A small victory for the American working man and woman. But this is what it’s going to take—an aggregate of these small, incremental gains—to ultimately undo the enormous unfairness perpetrated on this country since the 1980s by a cabal of ruthless billionaires concerned solely with their own interests. We could start with an effort to reverse the recent Congressional defeat of a measure that would have allowed class action suits by consumers against bank malfeasance (which might have prevented Wells Fargo from committing its predatory offenses against its customers).
Since the federal Consumer Financial Protection Bureau opened its doors in 2011, the agency’s investigations and enforcement actions have returned more than $12 billion to auto buyers, homeowners, credit-card holders and other borrowers who were victimized by deceptive or predatory practices. Consumers who have been trapped in debt by the notorious payday lending industry will now get extra help from the bureau with a rule imposed this month.
These lenders advertise as “easy” the short-term loans that come due in two weeks. The borrower typically writes a postdated check for the full balance — including fees — or allows the lender to electronically debit funds from his or her checking account. The borrowers often take out another loan to pay off the first, falling to a cycle of increasing debt.
The bureau found in a 2014 study of about 12 million payday loans that only 15 percent of borrowers could repay the total debt without borrowing again within two weeks. Nearly two-thirds of borrowers renewed the loans — some more than 10 times — paying heavy fees that further eroded their financial standing. Strikingly, the bureau found that most people pay more in fees than they originally borrowed.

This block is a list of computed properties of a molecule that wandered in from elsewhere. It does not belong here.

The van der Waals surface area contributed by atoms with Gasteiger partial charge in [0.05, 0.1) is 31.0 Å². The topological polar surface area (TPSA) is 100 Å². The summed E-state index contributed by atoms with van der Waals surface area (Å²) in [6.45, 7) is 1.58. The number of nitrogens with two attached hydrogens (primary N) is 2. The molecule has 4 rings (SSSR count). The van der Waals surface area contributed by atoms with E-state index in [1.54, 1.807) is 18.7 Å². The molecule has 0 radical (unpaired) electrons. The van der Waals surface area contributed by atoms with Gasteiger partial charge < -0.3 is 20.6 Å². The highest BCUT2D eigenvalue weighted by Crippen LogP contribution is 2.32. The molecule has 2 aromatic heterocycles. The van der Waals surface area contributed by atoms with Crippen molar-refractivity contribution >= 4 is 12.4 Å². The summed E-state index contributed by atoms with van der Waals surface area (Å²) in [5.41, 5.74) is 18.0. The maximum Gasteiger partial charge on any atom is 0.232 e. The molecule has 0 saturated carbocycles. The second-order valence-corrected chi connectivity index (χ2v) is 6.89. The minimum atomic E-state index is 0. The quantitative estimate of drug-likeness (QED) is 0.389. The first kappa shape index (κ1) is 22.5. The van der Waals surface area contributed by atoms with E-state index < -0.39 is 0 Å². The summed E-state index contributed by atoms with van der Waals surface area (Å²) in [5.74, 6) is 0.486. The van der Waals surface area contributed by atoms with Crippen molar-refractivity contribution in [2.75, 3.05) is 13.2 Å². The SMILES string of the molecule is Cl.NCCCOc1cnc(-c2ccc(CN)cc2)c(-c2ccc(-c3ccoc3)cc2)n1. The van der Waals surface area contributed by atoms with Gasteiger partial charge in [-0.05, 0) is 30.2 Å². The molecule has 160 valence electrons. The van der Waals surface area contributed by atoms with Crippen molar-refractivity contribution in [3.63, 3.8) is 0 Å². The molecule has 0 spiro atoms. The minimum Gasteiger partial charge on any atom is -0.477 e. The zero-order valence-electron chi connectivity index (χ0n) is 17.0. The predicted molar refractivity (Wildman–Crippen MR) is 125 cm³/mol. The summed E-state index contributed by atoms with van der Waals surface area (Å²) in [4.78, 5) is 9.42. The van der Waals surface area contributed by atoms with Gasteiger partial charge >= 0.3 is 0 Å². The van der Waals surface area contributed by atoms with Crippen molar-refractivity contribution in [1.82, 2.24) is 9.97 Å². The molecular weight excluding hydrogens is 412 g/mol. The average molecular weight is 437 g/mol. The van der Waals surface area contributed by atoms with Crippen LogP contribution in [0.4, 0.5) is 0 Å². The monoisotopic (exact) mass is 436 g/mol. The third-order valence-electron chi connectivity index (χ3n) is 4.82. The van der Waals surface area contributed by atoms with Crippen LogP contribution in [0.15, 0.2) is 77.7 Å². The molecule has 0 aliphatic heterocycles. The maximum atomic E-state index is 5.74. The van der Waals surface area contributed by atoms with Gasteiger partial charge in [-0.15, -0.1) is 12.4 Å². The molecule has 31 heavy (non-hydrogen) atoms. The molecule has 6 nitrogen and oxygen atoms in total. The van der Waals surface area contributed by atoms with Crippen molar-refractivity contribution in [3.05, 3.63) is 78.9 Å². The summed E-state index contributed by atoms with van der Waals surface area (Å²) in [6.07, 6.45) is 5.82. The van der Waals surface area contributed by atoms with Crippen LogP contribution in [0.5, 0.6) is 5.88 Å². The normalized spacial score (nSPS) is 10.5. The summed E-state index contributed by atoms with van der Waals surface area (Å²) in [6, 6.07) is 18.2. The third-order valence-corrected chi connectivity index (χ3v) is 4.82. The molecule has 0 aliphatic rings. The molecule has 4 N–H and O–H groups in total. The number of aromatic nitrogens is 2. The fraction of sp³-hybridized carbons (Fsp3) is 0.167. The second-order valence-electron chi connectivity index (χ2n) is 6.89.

The new rule limits how often and how much customers can borrow. And lenders must take the common-sense underwriting approach, determining whether the borrower can pay the total loan and still meet living expenses.
Borrowers can take out one short-term loan of up to $500 without that test, as long as it is structured so that they are not automatically trapped into borrowing again. The rule also limits the number of times the lender can debit the borrower’s account, so borrowers can contest erroneous withdrawals.
The payday industry is predictably crying wolf, arguing that the new restrictions will dry up credit in some areas. In truth, payday loans will continue at lower profit margins — stripped of the debt trap. Beyond that, small banks and credit unions are beginning to realize that they can make money in the small-loan business without predatory tactics.
Payday industry leaders are urging Congress to overturn the rule through the Congressional Review Act, which lets lawmakers nullify regulations within 60 legislative days. But vulnerable lawmakers will be hesitant to vote for predatory lending tactics that drive people into poverty.
The Trump administration could undermine the regulations after the bureau’s director, Richard Cordray, leaves office or when his term expires next summer. Consumer advocates need to remain vigilant against that possibility.